PHILADELPHIA —A new approach demonstrated that the recognition of unique cancer mutations appeared to be responsible for complete cancer regressions in two metastatic melanoma patients treated with a type of immunotherapy called adoptive T-cell therapy. This new approach may help develop more effective cancer immunotherapies, according to a study published in Clinical Cancer Research, a journal of the American Association for Cancer Research.
"This study provides the technical solution to identify mutated tumor targets that can stimulate immune responses, which is one of the major bottlenecks in developing a new generation of adoptive T-cell therapy," said Steven A. Rosenberg, MD, PhD, chief of surgery at the National Cancer Institute (NCI) in Bethesda, Maryland. "The two targets identified in this study play important roles in cancer cell proliferation.
"Immunotherapy has the potential to successfully treat cancer by targeting tumor mutations. We've moved one step closer because of this study," Rosenberg added.
Adoptive T-cell therapy is a type of immunotherapy in which the immune cells infiltrating a patient's tumor, so called tumor-infiltrating lymphocytes (TILs, which are T cells), are harvested, activated and expanded in the laboratory, and transferred back to the patient. Such activated cells are capable of efficiently attacking tumor cells.
"In a clinical trial, up to 72 percent of the patients with metastatic melanoma experienced tumor regression after adoptive T-cell transfer. However, not all patients benefited. This is because the specificity of the TILs remains largely unclear. Our goal was to establish an efficient method to identify the specificity of these cells," explained Rosenberg.
The researchers took tumor samples from two patients who had benefited from the therapy and pursued two screening approaches to identify the tumor targets recognized by the clinically effective T cells. First, they used a conventional screening method called cDNA library screening to identify nonmutated targets. Second, they used a novel method called tandem minigene library screening to identify mutated targets that cannot be found by the conventional method of screening.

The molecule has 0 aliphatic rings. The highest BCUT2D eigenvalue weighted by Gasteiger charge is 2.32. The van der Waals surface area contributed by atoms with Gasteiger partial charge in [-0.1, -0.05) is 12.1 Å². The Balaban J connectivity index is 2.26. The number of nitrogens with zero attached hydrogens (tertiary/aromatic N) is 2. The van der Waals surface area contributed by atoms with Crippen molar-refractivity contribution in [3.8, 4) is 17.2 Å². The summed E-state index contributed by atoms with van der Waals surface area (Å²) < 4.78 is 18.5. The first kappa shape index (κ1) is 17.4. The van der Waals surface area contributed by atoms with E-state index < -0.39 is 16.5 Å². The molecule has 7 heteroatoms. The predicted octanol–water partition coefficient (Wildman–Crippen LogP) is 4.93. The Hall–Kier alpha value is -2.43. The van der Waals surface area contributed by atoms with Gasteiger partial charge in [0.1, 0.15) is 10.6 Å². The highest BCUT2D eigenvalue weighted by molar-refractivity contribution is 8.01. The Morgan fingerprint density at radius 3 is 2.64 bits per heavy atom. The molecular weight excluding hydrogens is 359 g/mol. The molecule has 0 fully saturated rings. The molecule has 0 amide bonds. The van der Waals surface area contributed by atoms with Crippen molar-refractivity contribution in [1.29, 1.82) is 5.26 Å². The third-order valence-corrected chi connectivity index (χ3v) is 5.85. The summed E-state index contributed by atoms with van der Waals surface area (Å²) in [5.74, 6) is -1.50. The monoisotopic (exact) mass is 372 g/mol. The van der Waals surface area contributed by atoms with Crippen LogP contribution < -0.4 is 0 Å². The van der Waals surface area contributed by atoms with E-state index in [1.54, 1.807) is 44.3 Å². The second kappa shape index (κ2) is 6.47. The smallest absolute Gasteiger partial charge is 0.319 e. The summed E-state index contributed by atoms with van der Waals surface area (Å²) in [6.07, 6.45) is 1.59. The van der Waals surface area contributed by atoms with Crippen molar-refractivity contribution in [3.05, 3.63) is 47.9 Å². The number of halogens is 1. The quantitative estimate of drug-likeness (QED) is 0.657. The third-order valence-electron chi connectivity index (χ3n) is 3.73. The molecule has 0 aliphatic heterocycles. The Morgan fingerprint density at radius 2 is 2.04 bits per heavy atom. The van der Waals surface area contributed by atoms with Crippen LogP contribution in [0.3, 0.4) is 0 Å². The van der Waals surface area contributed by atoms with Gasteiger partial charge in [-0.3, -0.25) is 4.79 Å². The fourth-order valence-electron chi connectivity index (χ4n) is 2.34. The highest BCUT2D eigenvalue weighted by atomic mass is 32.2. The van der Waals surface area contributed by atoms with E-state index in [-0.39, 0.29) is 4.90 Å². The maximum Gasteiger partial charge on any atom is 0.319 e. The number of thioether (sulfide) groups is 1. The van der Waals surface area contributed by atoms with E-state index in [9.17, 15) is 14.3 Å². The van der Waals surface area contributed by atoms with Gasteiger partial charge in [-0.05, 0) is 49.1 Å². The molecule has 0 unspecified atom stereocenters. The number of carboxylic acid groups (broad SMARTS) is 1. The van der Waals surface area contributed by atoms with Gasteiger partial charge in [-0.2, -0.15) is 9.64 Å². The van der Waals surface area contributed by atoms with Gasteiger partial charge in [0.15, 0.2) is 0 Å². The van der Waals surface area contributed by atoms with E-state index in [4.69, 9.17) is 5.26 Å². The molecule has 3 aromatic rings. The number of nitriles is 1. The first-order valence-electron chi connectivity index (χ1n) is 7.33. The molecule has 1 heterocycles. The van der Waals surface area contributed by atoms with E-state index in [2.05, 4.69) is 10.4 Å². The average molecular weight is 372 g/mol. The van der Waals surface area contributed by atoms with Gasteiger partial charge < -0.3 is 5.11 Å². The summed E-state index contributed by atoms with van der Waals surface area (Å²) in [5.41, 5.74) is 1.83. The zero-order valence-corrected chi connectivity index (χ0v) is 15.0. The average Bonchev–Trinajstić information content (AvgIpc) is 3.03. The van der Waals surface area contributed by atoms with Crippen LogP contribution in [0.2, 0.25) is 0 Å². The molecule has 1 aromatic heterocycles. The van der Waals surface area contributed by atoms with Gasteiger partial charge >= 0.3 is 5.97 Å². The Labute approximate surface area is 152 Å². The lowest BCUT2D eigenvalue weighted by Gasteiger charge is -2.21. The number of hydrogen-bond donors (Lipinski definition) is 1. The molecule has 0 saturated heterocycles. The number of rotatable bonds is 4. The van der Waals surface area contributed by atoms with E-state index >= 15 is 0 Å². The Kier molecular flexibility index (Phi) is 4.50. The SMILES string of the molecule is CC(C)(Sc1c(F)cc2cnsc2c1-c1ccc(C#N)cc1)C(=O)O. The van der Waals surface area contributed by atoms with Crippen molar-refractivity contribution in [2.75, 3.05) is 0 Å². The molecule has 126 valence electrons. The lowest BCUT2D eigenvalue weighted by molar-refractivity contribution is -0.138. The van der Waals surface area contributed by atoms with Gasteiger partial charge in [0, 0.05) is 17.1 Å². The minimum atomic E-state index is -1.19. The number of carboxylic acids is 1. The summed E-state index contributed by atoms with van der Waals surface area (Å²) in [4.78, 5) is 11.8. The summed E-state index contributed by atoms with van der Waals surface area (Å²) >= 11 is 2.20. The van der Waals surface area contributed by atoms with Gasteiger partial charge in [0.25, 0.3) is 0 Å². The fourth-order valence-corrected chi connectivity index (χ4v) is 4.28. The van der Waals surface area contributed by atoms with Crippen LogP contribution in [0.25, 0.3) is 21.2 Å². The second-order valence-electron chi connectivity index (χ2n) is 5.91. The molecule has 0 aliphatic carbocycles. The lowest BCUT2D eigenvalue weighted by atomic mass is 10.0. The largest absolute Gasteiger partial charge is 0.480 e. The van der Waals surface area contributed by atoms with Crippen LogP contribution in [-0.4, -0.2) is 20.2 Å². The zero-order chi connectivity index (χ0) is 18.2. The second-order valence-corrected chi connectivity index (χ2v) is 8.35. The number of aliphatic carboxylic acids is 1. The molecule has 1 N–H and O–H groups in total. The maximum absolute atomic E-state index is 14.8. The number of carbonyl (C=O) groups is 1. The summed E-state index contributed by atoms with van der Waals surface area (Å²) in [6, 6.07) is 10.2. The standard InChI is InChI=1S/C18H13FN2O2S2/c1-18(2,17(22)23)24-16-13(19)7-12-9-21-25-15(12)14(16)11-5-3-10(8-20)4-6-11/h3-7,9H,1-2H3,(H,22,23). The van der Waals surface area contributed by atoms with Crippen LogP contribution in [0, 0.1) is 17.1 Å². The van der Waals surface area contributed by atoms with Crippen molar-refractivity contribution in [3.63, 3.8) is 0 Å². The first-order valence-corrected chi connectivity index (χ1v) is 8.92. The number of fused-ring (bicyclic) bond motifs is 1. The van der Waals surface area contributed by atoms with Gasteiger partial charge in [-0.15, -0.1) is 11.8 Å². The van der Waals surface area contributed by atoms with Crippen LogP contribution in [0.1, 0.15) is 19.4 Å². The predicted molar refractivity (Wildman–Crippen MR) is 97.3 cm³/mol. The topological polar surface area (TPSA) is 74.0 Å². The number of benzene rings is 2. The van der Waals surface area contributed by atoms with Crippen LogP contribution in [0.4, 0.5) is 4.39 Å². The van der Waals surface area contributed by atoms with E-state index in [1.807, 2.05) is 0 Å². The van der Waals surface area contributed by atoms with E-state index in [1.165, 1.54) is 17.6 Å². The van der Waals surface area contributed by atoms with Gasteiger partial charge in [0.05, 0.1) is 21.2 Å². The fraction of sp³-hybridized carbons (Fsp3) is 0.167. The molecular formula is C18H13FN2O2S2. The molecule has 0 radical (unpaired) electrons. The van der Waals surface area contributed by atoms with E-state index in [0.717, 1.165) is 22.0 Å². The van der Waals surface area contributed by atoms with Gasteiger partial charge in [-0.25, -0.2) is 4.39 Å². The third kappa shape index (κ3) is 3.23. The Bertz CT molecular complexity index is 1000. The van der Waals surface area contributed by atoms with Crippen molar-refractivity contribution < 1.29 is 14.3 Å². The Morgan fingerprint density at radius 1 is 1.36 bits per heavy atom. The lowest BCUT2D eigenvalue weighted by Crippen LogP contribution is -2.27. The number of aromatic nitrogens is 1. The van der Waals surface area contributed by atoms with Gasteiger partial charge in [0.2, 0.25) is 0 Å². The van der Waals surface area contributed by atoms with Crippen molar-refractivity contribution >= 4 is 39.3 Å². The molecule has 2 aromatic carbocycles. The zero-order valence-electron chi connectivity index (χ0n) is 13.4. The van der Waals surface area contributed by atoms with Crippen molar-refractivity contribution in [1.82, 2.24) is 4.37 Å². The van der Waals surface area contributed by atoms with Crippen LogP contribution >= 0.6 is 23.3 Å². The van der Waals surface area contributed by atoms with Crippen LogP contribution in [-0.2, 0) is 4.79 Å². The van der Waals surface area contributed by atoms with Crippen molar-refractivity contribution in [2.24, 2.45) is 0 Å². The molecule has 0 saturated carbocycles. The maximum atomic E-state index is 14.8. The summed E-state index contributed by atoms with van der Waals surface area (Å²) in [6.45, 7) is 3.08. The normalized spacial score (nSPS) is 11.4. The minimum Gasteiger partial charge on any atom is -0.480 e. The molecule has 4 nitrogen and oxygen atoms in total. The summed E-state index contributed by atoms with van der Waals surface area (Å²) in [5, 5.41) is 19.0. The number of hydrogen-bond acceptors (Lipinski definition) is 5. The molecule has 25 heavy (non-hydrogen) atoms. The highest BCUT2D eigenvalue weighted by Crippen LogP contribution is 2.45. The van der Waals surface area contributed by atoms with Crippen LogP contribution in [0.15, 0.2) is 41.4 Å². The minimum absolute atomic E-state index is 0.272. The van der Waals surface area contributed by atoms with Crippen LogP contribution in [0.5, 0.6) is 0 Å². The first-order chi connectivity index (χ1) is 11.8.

For the second approach, the researchers used next-generation DNA sequencing to sequence the coding regions of the DNA from the two patients' tumors, and identified mutations. Next, they generated a library of these mutations. Instead of synthesizing the entire mutated gene, they synthesized only a small region surrounding the mutation (hence the name "minigene" library). They then screened the minigene library to identify those targets in the patients' tumors that were recognized by their TILs.
Using cDNA library screening, the researchers identified three novel nonmutated tumor targets, and four previously known non-mutated tumor targets.
Using tandem minigene library screening, they identified two novel mutated tumor targets, KIF2C and POLA2, which play important roles in cell proliferation.
With the minigene library approach, Rosenberg and colleagues recently reported another novel tumor target recognized by the activated T cells of a patient with bile duct cancer, who responded to adoptive T-cell transfer.
This study was funded by the NCI Director's Innovation Award, the NCI Intramural Research Program, the Adelson Medical Research Foundation, the Milstein Family Foundation, and the European Research Council. Rosenberg declares no conflicts of interest.
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About the American Association for Cancer Research
Founded in 1907, the American Association for Cancer Research (AACR) is the world's oldest and largest professional organization dedicated to advancing cancer research and its mission to prevent and cure cancer. AACR membership includes more than 34,000 laboratory, translational, and clinical researchers; population scientists; other health care professionals; and cancer advocates residing in more than 90 countries. The AACR marshals the full spectrum of expertise of the cancer community to accelerate progress in the prevention, biology, diagnosis, and treatment of cancer by annually convening more than 20 conferences and educational workshops, the largest of which is the AACR Annual Meeting with more than 18,000 attendees. In addition, the AACR publishes eight peer-reviewed scientific journals and a magazine for cancer survivors, patients, and their caregivers. The AACR funds meritorious research directly as well as in cooperation with numerous cancer organizations. As the Scientific Partner of Stand Up To Cancer, the AACR provides expert peer review, grants administration, and scientific oversight of team science and individual grants in cancer research that have the potential for near-term patient benefit. The AACR actively communicates with legislators and policymakers about the value of cancer research and related biomedical science in saving lives from cancer. For more information about the AACR, visit http://www.AACR.org.
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